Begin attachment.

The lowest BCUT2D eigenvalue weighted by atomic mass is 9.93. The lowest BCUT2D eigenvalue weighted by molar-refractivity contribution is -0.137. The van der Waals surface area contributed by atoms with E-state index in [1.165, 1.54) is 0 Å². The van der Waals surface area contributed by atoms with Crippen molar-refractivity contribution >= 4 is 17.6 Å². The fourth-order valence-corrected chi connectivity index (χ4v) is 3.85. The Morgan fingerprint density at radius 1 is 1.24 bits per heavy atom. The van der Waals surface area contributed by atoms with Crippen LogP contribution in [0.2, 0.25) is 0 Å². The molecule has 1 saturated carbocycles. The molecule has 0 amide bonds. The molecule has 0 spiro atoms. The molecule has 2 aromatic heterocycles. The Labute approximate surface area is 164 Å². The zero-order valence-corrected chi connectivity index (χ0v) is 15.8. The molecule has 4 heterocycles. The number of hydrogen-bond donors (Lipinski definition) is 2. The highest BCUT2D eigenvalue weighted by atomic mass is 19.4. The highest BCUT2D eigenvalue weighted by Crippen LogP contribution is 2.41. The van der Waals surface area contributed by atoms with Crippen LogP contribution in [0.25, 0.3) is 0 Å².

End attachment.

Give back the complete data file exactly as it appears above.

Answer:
The lowest BCUT2D eigenvalue weighted by atomic mass is 9.93. The lowest BCUT2D eigenvalue weighted by molar-refractivity contribution is -0.137. The van der Waals surface area contributed by atoms with E-state index in [1.165, 1.54) is 0 Å². The van der Waals surface area contributed by atoms with Crippen molar-refractivity contribution >= 4 is 17.6 Å². The fourth-order valence-corrected chi connectivity index (χ4v) is 3.85. The Morgan fingerprint density at radius 1 is 1.24 bits per heavy atom. The van der Waals surface area contributed by atoms with Crippen LogP contribution in [0.2, 0.25) is 0 Å². The molecule has 1 saturated carbocycles. The molecule has 0 amide bonds. The molecule has 0 spiro atoms. The molecule has 2 aromatic heterocycles. The Labute approximate surface area is 164 Å². The zero-order valence-corrected chi connectivity index (χ0v) is 15.8. The molecule has 4 heterocycles. The number of hydrogen-bond donors (Lipinski definition) is 2. The highest BCUT2D eigenvalue weighted by atomic mass is 19.4. The highest BCUT2D eigenvalue weighted by Crippen LogP contribution is 2.41. The van der Waals surface area contributed by atoms with Crippen LogP contribution in [0.25, 0.3) is 0 Å².